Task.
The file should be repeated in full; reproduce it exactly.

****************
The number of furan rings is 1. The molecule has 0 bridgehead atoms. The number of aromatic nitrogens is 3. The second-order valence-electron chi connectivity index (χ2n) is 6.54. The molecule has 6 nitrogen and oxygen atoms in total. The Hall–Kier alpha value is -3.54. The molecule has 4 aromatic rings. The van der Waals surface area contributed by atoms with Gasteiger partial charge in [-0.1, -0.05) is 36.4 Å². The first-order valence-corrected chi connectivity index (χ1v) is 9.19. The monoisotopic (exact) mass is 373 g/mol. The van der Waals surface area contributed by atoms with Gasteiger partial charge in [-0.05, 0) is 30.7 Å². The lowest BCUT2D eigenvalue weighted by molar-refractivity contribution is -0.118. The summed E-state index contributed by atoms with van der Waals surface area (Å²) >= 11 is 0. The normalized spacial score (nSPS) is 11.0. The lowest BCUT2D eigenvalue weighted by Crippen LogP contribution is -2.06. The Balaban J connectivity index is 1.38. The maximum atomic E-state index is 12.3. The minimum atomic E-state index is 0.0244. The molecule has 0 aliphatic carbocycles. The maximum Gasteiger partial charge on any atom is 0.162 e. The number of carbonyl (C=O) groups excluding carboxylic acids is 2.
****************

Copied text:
The number of furan rings is 1. The molecule has 0 bridgehead atoms. The number of aromatic nitrogens is 3. The second-order valence-electron chi connectivity index (χ2n) is 6.54. The molecule has 6 nitrogen and oxygen atoms in total. The Hall–Kier alpha value is -3.54. The molecule has 4 aromatic rings. The van der Waals surface area contributed by atoms with Gasteiger partial charge in [-0.1, -0.05) is 36.4 Å². The first-order valence-corrected chi connectivity index (χ1v) is 9.19. The monoisotopic (exact) mass is 373 g/mol. The van der Waals surface area contributed by atoms with Gasteiger partial charge in [-0.05, 0) is 30.7 Å². The lowest BCUT2D eigenvalue weighted by molar-refractivity contribution is -0.118. The summed E-state index contributed by atoms with van der Waals surface area (Å²) >= 11 is 0. The normalized spacial score (nSPS) is 11.0. The lowest BCUT2D eigenvalue weighted by Crippen LogP contribution is -2.06. The Balaban J connectivity index is 1.38. The maximum atomic E-state index is 12.3. The minimum atomic E-state index is 0.0244. The molecule has 0 aliphatic carbocycles. The maximum Gasteiger partial charge on any atom is 0.162 e. The number of carbonyl (C=O) groups excluding carboxylic acids is 2.